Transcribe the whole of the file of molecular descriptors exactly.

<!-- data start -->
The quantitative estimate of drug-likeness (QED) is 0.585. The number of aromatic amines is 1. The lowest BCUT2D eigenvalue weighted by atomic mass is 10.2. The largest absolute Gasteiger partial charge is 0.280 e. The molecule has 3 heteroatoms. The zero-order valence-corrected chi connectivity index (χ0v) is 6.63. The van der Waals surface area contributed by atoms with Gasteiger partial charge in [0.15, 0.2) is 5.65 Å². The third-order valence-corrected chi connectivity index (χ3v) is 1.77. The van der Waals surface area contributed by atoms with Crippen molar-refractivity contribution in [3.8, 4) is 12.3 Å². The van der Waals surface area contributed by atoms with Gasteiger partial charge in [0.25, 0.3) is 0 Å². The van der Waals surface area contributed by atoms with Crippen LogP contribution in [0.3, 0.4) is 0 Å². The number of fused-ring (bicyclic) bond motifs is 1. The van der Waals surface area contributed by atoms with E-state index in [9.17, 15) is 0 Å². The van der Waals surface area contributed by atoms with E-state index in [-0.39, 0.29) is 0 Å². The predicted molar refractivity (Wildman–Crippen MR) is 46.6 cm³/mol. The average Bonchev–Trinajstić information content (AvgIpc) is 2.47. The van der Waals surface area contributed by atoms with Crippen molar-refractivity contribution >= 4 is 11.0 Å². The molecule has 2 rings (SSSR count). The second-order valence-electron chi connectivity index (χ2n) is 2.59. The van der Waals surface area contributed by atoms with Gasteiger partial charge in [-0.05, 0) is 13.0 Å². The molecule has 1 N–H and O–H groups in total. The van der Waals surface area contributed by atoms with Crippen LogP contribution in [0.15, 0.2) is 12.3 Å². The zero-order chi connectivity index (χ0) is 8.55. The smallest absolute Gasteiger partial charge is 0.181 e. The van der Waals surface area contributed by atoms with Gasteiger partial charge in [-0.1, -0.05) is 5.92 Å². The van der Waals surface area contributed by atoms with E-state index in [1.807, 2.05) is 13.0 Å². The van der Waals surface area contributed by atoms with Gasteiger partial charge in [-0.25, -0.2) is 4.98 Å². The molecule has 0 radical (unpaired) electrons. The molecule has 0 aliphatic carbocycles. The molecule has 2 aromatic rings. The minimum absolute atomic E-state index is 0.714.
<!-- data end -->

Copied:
The quantitative estimate of drug-likeness (QED) is 0.585. The number of aromatic amines is 1. The lowest BCUT2D eigenvalue weighted by atomic mass is 10.2. The largest absolute Gasteiger partial charge is 0.280 e. The molecule has 3 heteroatoms. The zero-order valence-corrected chi connectivity index (χ0v) is 6.63. The van der Waals surface area contributed by atoms with Gasteiger partial charge in [0.15, 0.2) is 5.65 Å². The third-order valence-corrected chi connectivity index (χ3v) is 1.77. The van der Waals surface area contributed by atoms with Crippen molar-refractivity contribution in [3.8, 4) is 12.3 Å². The van der Waals surface area contributed by atoms with Gasteiger partial charge in [0.25, 0.3) is 0 Å². The van der Waals surface area contributed by atoms with Crippen LogP contribution in [0.3, 0.4) is 0 Å². The number of fused-ring (bicyclic) bond motifs is 1. The van der Waals surface area contributed by atoms with E-state index in [9.17, 15) is 0 Å². The van der Waals surface area contributed by atoms with E-state index in [-0.39, 0.29) is 0 Å². The predicted molar refractivity (Wildman–Crippen MR) is 46.6 cm³/mol. The average Bonchev–Trinajstić information content (AvgIpc) is 2.47. The van der Waals surface area contributed by atoms with Crippen molar-refractivity contribution >= 4 is 11.0 Å². The molecule has 2 rings (SSSR count). The second-order valence-electron chi connectivity index (χ2n) is 2.59. The van der Waals surface area contributed by atoms with Gasteiger partial charge in [-0.05, 0) is 13.0 Å². The molecule has 1 N–H and O–H groups in total. The van der Waals surface area contributed by atoms with Crippen LogP contribution in [0.15, 0.2) is 12.3 Å². The zero-order chi connectivity index (χ0) is 8.55. The smallest absolute Gasteiger partial charge is 0.181 e. The van der Waals surface area contributed by atoms with Gasteiger partial charge in [-0.1, -0.05) is 5.92 Å². The van der Waals surface area contributed by atoms with E-state index in [1.807, 2.05) is 13.0 Å². The van der Waals surface area contributed by atoms with Gasteiger partial charge in [-0.25, -0.2) is 4.98 Å². The molecule has 0 radical (unpaired) electrons. The molecule has 0 aliphatic carbocycles. The molecule has 2 aromatic rings. The minimum absolute atomic E-state index is 0.714.